“Although this study’s risk estimates were not precise, the associations suggested with past NDMA and/or TCE drinking water exposures offer what we believe is a plausible explanation, supported by valid objective data, for the pattern of elevated cancer observed in areas of Wilmington,” added the DPH epidemiologists.
According to DPH officials, the number of childhood cancer cases in Wilmington returned to a more normalized rate in 2001, when just one case was recorded.
That drop-off beginning at the turn of the century coincides with the town’s decision to shut down nearly half of its well-generated water supply about 18-years-ago.
Specifically, beginning in late 2002, the Town of Wilmington shuttered five of its nine drinking water wells after NDMA was detected in several samples taken from the Maple Meadow Brook aquifer, which sits downhill from the Olin Chemical property.
Today, the community purchases the bulk of its water supply from the Mass. Water Resource Authority (MWRA), the quasi-public entity that provides potable water and sewer services to dozens of Boston area cities and towns.
Olin Chemical officials paid for the costs associated with extending MWRA pipeline infrastructure into the community.
According to the EPA, it will likely take years before its cleanup plan is fully-impelmented, while the entire remediation effort could last untold decades.
Beginning with the introduction of the final plan earlier this month, EPA officials explained they were set to enter into direct negotiations with Olin Chemical to design the proposed on-site construction of a groundwater treatment system.
The design process itself is expected to last roughly nine months, and construction on the plant won’t begin until next year at the earliest.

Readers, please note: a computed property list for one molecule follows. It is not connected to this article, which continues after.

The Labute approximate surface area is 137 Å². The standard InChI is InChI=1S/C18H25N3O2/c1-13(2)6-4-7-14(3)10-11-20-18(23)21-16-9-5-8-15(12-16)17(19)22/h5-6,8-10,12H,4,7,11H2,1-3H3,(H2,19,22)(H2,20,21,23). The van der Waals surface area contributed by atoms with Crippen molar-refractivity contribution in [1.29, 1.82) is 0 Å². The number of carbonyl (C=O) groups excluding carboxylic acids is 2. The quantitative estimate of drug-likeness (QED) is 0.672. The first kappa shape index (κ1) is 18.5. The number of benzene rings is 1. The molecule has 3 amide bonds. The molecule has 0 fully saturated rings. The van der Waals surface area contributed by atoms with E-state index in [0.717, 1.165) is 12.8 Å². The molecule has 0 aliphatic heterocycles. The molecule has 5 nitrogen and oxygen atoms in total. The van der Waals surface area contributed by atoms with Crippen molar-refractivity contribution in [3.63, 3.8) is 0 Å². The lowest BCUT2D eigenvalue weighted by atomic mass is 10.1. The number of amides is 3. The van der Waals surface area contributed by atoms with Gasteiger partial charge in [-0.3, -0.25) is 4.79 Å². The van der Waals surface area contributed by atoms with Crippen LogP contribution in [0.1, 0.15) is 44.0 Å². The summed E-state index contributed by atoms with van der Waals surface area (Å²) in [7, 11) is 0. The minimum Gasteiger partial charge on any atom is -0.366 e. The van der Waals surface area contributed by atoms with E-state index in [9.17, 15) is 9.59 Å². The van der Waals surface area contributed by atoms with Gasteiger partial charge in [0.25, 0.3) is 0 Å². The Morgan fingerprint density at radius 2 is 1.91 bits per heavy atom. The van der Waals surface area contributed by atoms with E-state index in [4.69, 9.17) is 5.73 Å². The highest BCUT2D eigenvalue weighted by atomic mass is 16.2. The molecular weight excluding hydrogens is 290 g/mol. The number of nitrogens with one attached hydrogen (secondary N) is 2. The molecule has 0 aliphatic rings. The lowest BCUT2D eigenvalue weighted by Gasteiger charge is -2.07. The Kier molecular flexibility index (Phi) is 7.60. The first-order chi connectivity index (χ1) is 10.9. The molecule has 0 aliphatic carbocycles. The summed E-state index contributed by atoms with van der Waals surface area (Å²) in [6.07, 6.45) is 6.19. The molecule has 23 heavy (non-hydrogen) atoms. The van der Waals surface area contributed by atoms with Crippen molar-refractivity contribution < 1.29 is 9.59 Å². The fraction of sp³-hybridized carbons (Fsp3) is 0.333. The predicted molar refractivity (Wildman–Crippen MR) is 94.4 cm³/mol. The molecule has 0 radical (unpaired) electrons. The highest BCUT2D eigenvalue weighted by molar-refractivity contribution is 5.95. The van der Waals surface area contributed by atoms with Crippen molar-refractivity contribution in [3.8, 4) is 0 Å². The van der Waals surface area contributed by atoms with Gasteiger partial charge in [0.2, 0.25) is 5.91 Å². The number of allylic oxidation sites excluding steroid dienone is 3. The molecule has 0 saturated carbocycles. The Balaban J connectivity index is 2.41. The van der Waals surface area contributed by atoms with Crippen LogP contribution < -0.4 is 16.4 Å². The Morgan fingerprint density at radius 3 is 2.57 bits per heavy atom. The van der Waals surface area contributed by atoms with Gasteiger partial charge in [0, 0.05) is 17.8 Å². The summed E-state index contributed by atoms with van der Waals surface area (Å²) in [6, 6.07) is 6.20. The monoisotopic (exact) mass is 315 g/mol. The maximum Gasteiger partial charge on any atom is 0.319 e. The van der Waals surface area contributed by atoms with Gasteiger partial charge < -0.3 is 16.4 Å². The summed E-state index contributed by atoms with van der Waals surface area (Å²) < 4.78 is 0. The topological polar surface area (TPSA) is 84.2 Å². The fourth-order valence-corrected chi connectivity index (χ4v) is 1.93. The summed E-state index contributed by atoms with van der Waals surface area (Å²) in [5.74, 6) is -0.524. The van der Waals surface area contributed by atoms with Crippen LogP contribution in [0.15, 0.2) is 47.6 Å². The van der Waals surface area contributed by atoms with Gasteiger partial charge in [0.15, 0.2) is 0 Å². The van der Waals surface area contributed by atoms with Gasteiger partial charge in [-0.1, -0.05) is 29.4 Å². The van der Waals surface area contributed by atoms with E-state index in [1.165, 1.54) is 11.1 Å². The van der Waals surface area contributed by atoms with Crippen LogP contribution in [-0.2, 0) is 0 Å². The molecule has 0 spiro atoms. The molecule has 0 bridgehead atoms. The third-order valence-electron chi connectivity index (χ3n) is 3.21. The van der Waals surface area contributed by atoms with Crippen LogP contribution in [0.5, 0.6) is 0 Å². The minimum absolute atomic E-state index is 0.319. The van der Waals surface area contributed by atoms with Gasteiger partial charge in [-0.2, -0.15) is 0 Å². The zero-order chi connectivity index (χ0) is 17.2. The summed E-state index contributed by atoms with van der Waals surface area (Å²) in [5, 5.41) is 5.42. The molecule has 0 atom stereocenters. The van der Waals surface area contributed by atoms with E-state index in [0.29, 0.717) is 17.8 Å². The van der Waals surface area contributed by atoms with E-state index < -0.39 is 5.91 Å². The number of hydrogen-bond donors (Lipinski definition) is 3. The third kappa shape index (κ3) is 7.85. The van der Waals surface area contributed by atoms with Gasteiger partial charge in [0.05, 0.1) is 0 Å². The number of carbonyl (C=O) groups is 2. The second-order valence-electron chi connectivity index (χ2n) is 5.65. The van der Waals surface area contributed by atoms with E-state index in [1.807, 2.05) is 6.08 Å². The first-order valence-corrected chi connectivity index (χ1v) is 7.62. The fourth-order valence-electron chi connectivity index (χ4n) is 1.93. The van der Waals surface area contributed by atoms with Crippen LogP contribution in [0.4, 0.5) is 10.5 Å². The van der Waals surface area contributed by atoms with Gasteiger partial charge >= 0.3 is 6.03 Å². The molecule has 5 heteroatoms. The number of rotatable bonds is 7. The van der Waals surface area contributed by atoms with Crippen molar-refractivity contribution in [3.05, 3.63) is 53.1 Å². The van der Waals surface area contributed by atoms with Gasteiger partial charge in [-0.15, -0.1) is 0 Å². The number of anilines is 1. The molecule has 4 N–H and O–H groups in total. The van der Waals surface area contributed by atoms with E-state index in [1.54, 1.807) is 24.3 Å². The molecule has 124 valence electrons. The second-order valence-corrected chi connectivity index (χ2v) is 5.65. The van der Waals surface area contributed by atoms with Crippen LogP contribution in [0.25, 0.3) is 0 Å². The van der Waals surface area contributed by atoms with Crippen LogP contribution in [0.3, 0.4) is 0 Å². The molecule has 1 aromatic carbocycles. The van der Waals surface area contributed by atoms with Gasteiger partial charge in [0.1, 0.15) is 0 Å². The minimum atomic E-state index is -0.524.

Besides removing NDMA and TCE contaminates from the groundwater and polluted soils, the EPA also wants to remove plumes of other so-called “dense aqueous-phase liquids (DAPL)” through the extraction wells and cap other contaminated soils.
There are four pools of DAPL, which are dense liquids that quickly sink to the bottom of bodies of water. One extends under the Olin site, and second heads towards Jewel Drive by the former FedEx building.
The largest pool is located under both Jewel drive and Main Street, while smallest DAPL pools is believed to exist near Maple Meadow Brook. There is an estimated 25 million gallons of DAPL around the entire superfund site.
To help sort out the contamination sources, the EPA broke the site down into three “operable units” during a series of environmental impact studies conducted between 2010 and 2015.
Operable Unit 1 dealt with the former 30 acre Olin property itself including soil, sediment, and some surface water tributaries that run across that property. Operable Unit 2 includes all of the areas of surface water and sediment not only that exist on Olin’s property, but to the east of Olin’s property in the “east ditch,” which is the drainage ditch that runs along the MBTA corridor, and then to the west with Maple Meadow Brook and Sawmill Brook and the associated wetland areas.
Operable Unit 3 deals with the groundwater contamination, including the sites of what were once 20 separate private drinking wells in the area.
According to the EPA, the final remedial plan proposes the following:
• Begin cleanup of the aquifer by constructing and operating new groundwater extraction and treatment systems.
• Capture and treat oily waste and contaminated groundwater that flows into surface water by constructing and operating new multi-phase extraction and treatment systems.
• Construct and maintain caps and cover systems on areas of soil contamination, including an impermeable cap over the feature on the Olin property known as the “Containment Area.”
• Excavate contaminated wetland soil and sediment, dispose excavated materials off-site at an appropriate approved facility, and restore impacted wetlands and floodplains.
• Prevent potential exposure to contaminants that pose inhalation risks in future buildings by requiring additional evaluations and/or engineering controls such as vapor barriers or venting systems.
• Implement land use controls (called “Institutional Controls”) to protect the remedy and public health.
• Conduct long-term groundwater and surface water monitoring and periodic five-year reviews to ensure protectiveness of the remedy.